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“The more power a leader holds, the more likely they are to overestimate their skills and abilities,” says Tasha Eurich, PhD, organisational psychologist, writing for HBR. She cites one study of leaders finding that higher levels leaders “significantly” over valued their skills compared to others’ perceptions.

Reasons for this are given as 1) senior leaders have fewer people above them to give honest feedback 2) the more senior a leader is, the less comfortable people will be giving them honest feedback.

The best people managers actively seek feedback from those they manage and listen and respond to feedback. And, fortunately, there are signs that many managers today are keen to improve their skills. 

“We’re getting more and more requests from senior leadership for tailored training to help them be more self aware. They want to understand their narratives and how their behaviours ripple and impact each other,” says Wiseman.

“We’re getting more and more requests from senior leadership for tailored training to help them be more self aware. They want to understand how they can be a positive influence, which requires they understand how their behaviours ripple to impact others and each other,” says Wiseman.  

“This work helps them understand the drivers of behaviours, the unwritten ground rules in the organisation and their narratives, so they understand how new habits and behaviours can benefit them and to promote long-term behaviour change.”

Take a pause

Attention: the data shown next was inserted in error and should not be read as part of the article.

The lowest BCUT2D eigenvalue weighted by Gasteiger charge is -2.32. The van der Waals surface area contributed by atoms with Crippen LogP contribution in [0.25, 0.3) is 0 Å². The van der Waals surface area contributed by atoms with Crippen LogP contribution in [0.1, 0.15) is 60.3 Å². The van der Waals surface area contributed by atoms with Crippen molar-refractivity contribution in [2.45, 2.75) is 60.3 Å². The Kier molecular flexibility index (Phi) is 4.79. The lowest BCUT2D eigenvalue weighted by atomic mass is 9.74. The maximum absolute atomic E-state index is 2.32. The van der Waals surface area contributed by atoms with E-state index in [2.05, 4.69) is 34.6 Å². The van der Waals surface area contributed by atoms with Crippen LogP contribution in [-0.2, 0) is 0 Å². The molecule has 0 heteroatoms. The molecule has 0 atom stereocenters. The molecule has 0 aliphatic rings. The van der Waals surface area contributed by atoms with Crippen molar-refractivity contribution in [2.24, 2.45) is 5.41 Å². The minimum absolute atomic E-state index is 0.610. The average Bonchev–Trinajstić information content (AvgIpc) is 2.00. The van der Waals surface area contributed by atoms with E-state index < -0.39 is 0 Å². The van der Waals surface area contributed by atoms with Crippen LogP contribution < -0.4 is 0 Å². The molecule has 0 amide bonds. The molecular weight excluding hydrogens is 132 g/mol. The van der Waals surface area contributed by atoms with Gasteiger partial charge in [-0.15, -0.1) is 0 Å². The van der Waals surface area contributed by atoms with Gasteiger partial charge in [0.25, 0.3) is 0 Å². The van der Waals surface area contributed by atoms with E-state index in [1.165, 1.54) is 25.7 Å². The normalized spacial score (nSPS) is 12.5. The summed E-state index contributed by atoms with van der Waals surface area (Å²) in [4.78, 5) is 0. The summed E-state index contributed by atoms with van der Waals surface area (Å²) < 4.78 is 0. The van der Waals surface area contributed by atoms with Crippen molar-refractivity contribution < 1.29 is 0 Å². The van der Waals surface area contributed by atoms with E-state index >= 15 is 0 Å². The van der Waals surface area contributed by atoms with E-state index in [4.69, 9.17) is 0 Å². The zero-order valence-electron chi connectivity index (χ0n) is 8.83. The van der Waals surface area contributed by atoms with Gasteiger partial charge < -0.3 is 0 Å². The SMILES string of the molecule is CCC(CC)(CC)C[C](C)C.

Between stimulus and response there is a space. In that space is our power to choose our response. In our response lies our growth and our freedom.”

So said Viktor E. Frankl, the psychiatrist who survived Auschwitz and wrote ‘Man’s Search for Meaning’. 

Pausing before reacting is a simple (yet hard) and extremely powerful tool when navigating relationship. When at a global financial services firm and considering how to embed a positive, caring culture, Francine Watson, Wellbeing Consultant, says “we introduced this concept of ‘P.A.U.S.E’ to build managers’ capability in having supportive conversations”.

P.A.U.S.E stands for prepare, ask questions, understand, support and evaluate and can be applied to any workplace conversation from menopause to a reasonable adjustment.

She explains the thinking behind the conversation planner she made, incorporating PAUSE:

“The primary concern is that managers often lack the skills and confidence needed to support team members on sensitive topics effectively and this can be stressful for the manager and the colleague. The manager might be worried about saying the wrong thing (cause offence / get ’told off’ by HR) or make the situation worse but ignoring the issue can inadvertently cause more damage.”